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Genetic Analysis of Antigen-Induced Airway Manifestations of Asthma Using Recombinant Congenic Mouse Strains*

Antoon J.M. Van Oosterhout, PhD; Prescilla V. Jeurink; Peter C. Groot, PhD; Gerard A. Hofman; Frans P. Nijkamp, PhD; Peter Demant, PhD
Author and Funding Information

*From the Department of Pharmacology and Pathophysiology (Drs. Van Oosterhout, Groot, and Nijkamp, Ms. Jeurink, and Mr. Hofman), Faculty of Pharmacy, Utrecht University, Utrecht, Netherlands; Division of Molecular Genetics (Dr. Demant), Netherlands Cancer Institute, Amsterdam, Netherlands.

Correspondence to: Antoon J.M. Van Oosterhout, PhD, Department of Pharmacology and Pathophysiology, Faculty of Pharmacy, Utrecht University, PO box 80.082, 3508TB Utrecht, Netherlands; e-mail: a.j.m.vanoosterhout@pharm.uu.nl



Chest. 2002;121(3_suppl):13S. doi:10.1378/chest.121.3_suppl.13S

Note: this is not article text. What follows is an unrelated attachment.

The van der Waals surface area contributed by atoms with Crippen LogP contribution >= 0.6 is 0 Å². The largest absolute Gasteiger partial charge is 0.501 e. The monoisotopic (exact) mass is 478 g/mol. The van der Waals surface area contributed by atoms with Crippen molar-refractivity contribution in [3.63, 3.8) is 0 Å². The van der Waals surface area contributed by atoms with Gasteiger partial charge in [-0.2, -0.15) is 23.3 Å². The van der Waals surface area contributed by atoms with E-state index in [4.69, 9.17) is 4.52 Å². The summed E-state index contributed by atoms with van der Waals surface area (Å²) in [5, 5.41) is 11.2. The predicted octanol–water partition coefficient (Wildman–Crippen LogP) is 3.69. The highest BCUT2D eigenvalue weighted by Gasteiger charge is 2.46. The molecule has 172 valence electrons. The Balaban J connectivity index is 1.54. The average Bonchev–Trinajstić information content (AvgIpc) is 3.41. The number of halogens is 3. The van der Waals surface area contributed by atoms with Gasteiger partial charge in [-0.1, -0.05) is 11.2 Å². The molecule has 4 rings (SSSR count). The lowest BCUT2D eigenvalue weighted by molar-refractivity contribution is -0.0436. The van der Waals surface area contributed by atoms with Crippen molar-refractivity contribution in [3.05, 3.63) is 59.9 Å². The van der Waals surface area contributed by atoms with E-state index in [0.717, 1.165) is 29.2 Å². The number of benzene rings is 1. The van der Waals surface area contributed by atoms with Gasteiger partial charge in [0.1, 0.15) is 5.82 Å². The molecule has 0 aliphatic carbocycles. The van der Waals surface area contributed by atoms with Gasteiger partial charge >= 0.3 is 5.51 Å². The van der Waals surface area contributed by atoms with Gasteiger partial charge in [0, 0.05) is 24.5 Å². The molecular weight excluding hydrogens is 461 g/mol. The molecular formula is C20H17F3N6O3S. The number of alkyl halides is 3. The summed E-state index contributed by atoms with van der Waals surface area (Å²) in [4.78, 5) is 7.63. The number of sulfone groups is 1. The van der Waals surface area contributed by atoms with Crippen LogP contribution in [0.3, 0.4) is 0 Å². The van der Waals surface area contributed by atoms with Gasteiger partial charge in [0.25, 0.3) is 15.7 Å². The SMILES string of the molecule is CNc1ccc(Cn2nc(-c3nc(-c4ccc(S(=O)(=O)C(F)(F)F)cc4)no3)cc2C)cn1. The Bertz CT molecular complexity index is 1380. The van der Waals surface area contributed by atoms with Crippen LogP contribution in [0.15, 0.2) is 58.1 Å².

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Allergic asthma is a heterogeneous and genetically complex disease that is characterized by the presence of allergen-specific IgE, eosinophilic airway inflammation, and hyperresponsiveness to bronchospasmogenic stimuli. To facilitate the mapping of genes controlling complex asthma traits, we have used a powerful tool, the recombinant congenic strains of mice, which transforms a multigenic difference into a set of monogenic or oligogenic differences.1 This approach offers a higher resolution power than do the standard mouse crosses in mapping segregating quantitative trait loci and in the detection of their potential interactions. In the present study, we compared 4 strains (Ccs/DEM-5, Ccs/DEM-11, Ccs/DEM-12, and Ccs/DEM-18) from a series of 20 strains, each of which carries a random set of 12.5% of genes from the T-helper cell type 1 responder strain STS and 87.5% of genes from the T-helper cell type 2 responder strain BALB/c. Mice were sensitized with ovalbumin (OVA), and later on were repeatedly challenged by the inhalation of an OVA aerosol. Before and after the OVA challenges, serum samples were obtained and the airway responsiveness to nebulized methacholine (dose range, 1.5 to 50 mg/mL) was determined. Finally, BAL was performed, and the number of leukocytes were determined (Table 1 ).

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